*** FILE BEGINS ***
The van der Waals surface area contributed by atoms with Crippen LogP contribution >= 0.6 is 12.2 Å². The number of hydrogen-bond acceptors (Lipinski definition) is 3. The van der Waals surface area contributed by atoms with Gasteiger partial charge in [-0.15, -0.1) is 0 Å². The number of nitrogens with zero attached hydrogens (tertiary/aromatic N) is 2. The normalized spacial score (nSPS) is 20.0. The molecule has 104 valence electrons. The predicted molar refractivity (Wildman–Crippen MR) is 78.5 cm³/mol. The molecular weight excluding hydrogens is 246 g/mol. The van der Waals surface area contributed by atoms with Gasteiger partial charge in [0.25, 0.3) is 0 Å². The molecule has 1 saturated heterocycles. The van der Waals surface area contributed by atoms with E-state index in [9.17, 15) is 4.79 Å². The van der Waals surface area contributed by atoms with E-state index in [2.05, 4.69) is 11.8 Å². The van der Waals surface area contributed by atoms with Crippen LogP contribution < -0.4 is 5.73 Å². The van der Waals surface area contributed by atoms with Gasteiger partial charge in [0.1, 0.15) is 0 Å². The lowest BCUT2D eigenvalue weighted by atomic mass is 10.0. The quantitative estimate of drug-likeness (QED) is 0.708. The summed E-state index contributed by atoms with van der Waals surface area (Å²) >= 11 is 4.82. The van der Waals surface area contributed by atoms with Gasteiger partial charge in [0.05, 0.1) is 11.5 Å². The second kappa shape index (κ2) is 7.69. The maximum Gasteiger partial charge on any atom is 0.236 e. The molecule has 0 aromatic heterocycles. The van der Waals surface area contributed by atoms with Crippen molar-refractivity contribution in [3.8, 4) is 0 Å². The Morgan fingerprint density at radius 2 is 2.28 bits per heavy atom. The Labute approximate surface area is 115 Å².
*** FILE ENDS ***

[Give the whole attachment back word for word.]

The van der Waals surface area contributed by atoms with Crippen LogP contribution >= 0.6 is 12.2 Å². The number of hydrogen-bond acceptors (Lipinski definition) is 3. The van der Waals surface area contributed by atoms with Gasteiger partial charge in [-0.15, -0.1) is 0 Å². The number of nitrogens with zero attached hydrogens (tertiary/aromatic N) is 2. The normalized spacial score (nSPS) is 20.0. The molecule has 104 valence electrons. The predicted molar refractivity (Wildman–Crippen MR) is 78.5 cm³/mol. The molecular weight excluding hydrogens is 246 g/mol. The van der Waals surface area contributed by atoms with Gasteiger partial charge in [0.25, 0.3) is 0 Å². The molecule has 1 saturated heterocycles. The van der Waals surface area contributed by atoms with E-state index in [9.17, 15) is 4.79 Å². The van der Waals surface area contributed by atoms with E-state index in [2.05, 4.69) is 11.8 Å². The van der Waals surface area contributed by atoms with Crippen LogP contribution < -0.4 is 5.73 Å². The van der Waals surface area contributed by atoms with Gasteiger partial charge in [0.1, 0.15) is 0 Å². The lowest BCUT2D eigenvalue weighted by atomic mass is 10.0. The quantitative estimate of drug-likeness (QED) is 0.708. The summed E-state index contributed by atoms with van der Waals surface area (Å²) >= 11 is 4.82. The van der Waals surface area contributed by atoms with Gasteiger partial charge in [0.05, 0.1) is 11.5 Å². The second kappa shape index (κ2) is 7.69. The maximum Gasteiger partial charge on any atom is 0.236 e. The molecule has 0 aromatic heterocycles. The van der Waals surface area contributed by atoms with Crippen molar-refractivity contribution in [3.8, 4) is 0 Å². The Morgan fingerprint density at radius 2 is 2.28 bits per heavy atom. The Labute approximate surface area is 115 Å².